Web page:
Bioethicist Nigel M. de S. Cameron points to a significance of the incarnation that may be missed by many — what he calls “the bioethics…
The preacher stands before the congregation as the external minister of the Word, but the Holy Spirit works as the internal minister of that same Word. A theology of preaching must take the role of the Spirit into full view, for without an understanding of the work of the Spirit, the task of preaching is robbed of its balance and power.
“In the past,” wrote the author of Hebrews, “God spoke to our forefathers through the prophets at many times and in various ways. But in these last days He has spoken to us by His Son, whom He appointed heir of all things, and through whom He made the universe” [Heb. 1:1-2]. The God who reveals Himself (Deus Revelatus) has spoken supremely and definitively through His Son.
Preach the Word! That simple imperative frames the act of preaching as an act of obedience. That is where any theology of preaching must begin. Preaching did not emerge from the church’s experimentation with communication techniques. The church does not preach because preaching is thought to be a good idea or an effective technique. Rather, we preach because we have been commanded to preach.
Belief in hell is fast disappearing in Scotland, according to press reports. Reporter Donald MacLeod points to the fact that one third of Scottish clergy…
Theological education stands at a crossroads. There are inescapable choices to be made, and these choices will determine whether evangelical institutions will remain recognizably Christian or fall into the same pattern of intellectual, theological, and moral collapse seen in so many colleges, universities, and divinity schools.
In the first half of the twentieth century, liberal Protestantism lost confidence in the Bible, in the Gospel, and in the unique mission of the church. Progressively, its theological schools grew less and less theological; its missionaries grew less and less evangelistic; its bureaucracies grew larger and more powerful, and theological education became the engine for doctrinal dissipation, moral relativism, cultural revolution, and the death of once-great denominations. Evangelicals had better pay close attention to this pattern.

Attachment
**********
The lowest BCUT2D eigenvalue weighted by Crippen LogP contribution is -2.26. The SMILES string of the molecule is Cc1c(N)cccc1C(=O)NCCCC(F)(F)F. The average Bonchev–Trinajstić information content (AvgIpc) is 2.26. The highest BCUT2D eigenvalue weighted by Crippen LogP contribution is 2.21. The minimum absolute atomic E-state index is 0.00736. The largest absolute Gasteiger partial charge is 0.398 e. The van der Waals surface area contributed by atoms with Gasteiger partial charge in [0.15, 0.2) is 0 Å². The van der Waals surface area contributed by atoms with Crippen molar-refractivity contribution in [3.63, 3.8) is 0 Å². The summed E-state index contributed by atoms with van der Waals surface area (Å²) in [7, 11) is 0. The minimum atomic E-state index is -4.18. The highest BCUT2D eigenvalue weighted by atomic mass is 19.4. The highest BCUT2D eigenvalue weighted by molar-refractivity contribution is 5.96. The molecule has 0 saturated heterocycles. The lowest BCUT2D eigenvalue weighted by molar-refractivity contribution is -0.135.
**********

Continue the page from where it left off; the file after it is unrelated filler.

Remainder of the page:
The Christian vision of beauty not only tells us why the world is beautiful–but not quite. Secondly, the Christian worldview explains why the face of a child with Down’s syndrome is more beautiful than the cover girl in the fashion magazine. The unity of the good, the beautiful, the true, and the real calls us to look below the surface and to understand that the ontological reality of every single human being is that we are made in the image of God. The imago Dei is the beauty in each of us, and the rest is but of cosmetic irrelevance.
The Christian vision of beauty explains why the world is beautiful, but not quite. We are often struck by the beauty of the created order, and this feeling is validated for us in Genesis chapter 1, where the Creator’s own verdict is that the creation is good. The goodness of creation is therefore nonnegotiable, and again the unity of the transcendentals reminds us that if it is good, then it is also necessarily true, and real, and beautiful. Thus our metaphysic and our aesthetic, our understanding of truth and our evaluation of ethics, all come together in creation. The creation as God made it was good and beautiful and true and real.
There is something intrinsic to humanity that is drawn to beauty.
There is something of an aesthetic desire in us–an aesthetic appetite.
And yet beauty is in crisis; it is a contested category. In the
reigning confusion of the popular culture, the artificial is often
confused for the real, the pretty for the beautiful, and the untrue for
the true–all of which, as we shall see, are essentially one root
Capitol Hill Baptist Church, Washington DC
The New York Times reports today that conservative leaders in the Episcopal Church USA and the international Anglican communion have served notice that their communion…
Are we entering a great new era of hymnody? There are signs of hope, and we can see the emergence of new hymn writers and…
In part 1 of this series I set out an exposition of Genesis 10-11. In part 2, we will look at the question of ethnic…
As Solomon warned, “Of making many books there is no end” (Ecc 12:12). There is no way to read everything, and not everything deserves to be read. I say that in order to confront the notion that anyone, anywhere, can master all that could be read with profit. I read a great deal, and a large portion of my waking hours are devoted to reading.
Presidents of the United States are usually awful as theologians. In far too many cases, the closer they get to anything theological, the bigger the…
We must speak the truth in love and seek to be good neighbors to all, but we cannot abandon the faith just because we are told that we are now on the wrong side of history.